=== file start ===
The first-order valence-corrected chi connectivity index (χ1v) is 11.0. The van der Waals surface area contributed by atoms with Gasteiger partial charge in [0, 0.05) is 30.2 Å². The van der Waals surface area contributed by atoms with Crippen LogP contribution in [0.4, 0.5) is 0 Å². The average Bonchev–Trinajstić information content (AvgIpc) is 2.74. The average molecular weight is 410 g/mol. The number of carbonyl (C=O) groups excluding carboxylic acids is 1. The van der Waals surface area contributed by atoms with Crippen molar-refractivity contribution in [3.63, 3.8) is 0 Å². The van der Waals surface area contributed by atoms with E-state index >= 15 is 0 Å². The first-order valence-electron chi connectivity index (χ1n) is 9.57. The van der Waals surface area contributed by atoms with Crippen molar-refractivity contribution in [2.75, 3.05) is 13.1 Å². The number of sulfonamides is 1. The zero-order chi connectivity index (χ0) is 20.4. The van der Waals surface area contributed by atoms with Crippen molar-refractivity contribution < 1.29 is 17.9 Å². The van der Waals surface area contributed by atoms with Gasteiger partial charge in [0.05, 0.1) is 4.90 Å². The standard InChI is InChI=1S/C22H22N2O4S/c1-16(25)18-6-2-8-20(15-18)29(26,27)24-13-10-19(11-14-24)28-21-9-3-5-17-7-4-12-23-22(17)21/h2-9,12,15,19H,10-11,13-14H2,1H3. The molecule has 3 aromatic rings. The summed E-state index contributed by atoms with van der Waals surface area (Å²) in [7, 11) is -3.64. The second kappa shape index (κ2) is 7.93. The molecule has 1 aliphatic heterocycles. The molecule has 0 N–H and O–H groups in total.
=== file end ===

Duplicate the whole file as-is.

The first-order valence-corrected chi connectivity index (χ1v) is 11.0. The van der Waals surface area contributed by atoms with Gasteiger partial charge in [0, 0.05) is 30.2 Å². The van der Waals surface area contributed by atoms with Crippen LogP contribution in [0.4, 0.5) is 0 Å². The average Bonchev–Trinajstić information content (AvgIpc) is 2.74. The average molecular weight is 410 g/mol. The number of carbonyl (C=O) groups excluding carboxylic acids is 1. The van der Waals surface area contributed by atoms with Crippen molar-refractivity contribution in [3.63, 3.8) is 0 Å². The van der Waals surface area contributed by atoms with E-state index >= 15 is 0 Å². The first-order valence-electron chi connectivity index (χ1n) is 9.57. The van der Waals surface area contributed by atoms with Crippen molar-refractivity contribution in [2.75, 3.05) is 13.1 Å². The number of sulfonamides is 1. The zero-order chi connectivity index (χ0) is 20.4. The van der Waals surface area contributed by atoms with Crippen molar-refractivity contribution < 1.29 is 17.9 Å². The van der Waals surface area contributed by atoms with Gasteiger partial charge in [0.05, 0.1) is 4.90 Å². The standard InChI is InChI=1S/C22H22N2O4S/c1-16(25)18-6-2-8-20(15-18)29(26,27)24-13-10-19(11-14-24)28-21-9-3-5-17-7-4-12-23-22(17)21/h2-9,12,15,19H,10-11,13-14H2,1H3. The molecule has 3 aromatic rings. The summed E-state index contributed by atoms with van der Waals surface area (Å²) in [7, 11) is -3.64. The second kappa shape index (κ2) is 7.93. The molecule has 1 aliphatic heterocycles. The molecule has 0 N–H and O–H groups in total.